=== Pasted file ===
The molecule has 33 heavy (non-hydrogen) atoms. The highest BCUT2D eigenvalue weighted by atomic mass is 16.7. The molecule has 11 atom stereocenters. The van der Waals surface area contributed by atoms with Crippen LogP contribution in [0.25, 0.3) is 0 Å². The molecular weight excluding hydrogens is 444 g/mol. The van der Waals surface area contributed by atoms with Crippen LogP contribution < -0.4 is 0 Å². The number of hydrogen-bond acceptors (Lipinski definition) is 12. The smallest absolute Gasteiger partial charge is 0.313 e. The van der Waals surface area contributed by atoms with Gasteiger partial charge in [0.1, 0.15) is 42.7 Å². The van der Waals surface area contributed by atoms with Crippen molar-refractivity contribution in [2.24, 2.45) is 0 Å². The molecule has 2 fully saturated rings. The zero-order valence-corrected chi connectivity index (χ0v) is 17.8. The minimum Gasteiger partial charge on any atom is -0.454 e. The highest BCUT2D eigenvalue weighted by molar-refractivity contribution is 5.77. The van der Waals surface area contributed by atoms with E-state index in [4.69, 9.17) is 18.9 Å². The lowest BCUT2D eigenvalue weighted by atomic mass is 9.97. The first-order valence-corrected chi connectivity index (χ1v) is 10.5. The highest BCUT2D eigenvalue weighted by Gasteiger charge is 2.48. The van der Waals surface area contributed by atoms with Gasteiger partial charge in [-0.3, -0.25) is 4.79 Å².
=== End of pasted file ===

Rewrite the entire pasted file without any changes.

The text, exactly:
The molecule has 33 heavy (non-hydrogen) atoms. The highest BCUT2D eigenvalue weighted by atomic mass is 16.7. The molecule has 11 atom stereocenters. The van der Waals surface area contributed by atoms with Crippen LogP contribution in [0.25, 0.3) is 0 Å². The molecular weight excluding hydrogens is 444 g/mol. The van der Waals surface area contributed by atoms with Crippen LogP contribution < -0.4 is 0 Å². The number of hydrogen-bond acceptors (Lipinski definition) is 12. The smallest absolute Gasteiger partial charge is 0.313 e. The van der Waals surface area contributed by atoms with Gasteiger partial charge in [0.1, 0.15) is 42.7 Å². The van der Waals surface area contributed by atoms with Crippen molar-refractivity contribution in [2.24, 2.45) is 0 Å². The molecule has 2 fully saturated rings. The zero-order valence-corrected chi connectivity index (χ0v) is 17.8. The minimum Gasteiger partial charge on any atom is -0.454 e. The highest BCUT2D eigenvalue weighted by molar-refractivity contribution is 5.77. The van der Waals surface area contributed by atoms with E-state index in [4.69, 9.17) is 18.9 Å². The lowest BCUT2D eigenvalue weighted by atomic mass is 9.97. The first-order valence-corrected chi connectivity index (χ1v) is 10.5. The highest BCUT2D eigenvalue weighted by Gasteiger charge is 2.48. The van der Waals surface area contributed by atoms with Gasteiger partial charge in [-0.3, -0.25) is 4.79 Å².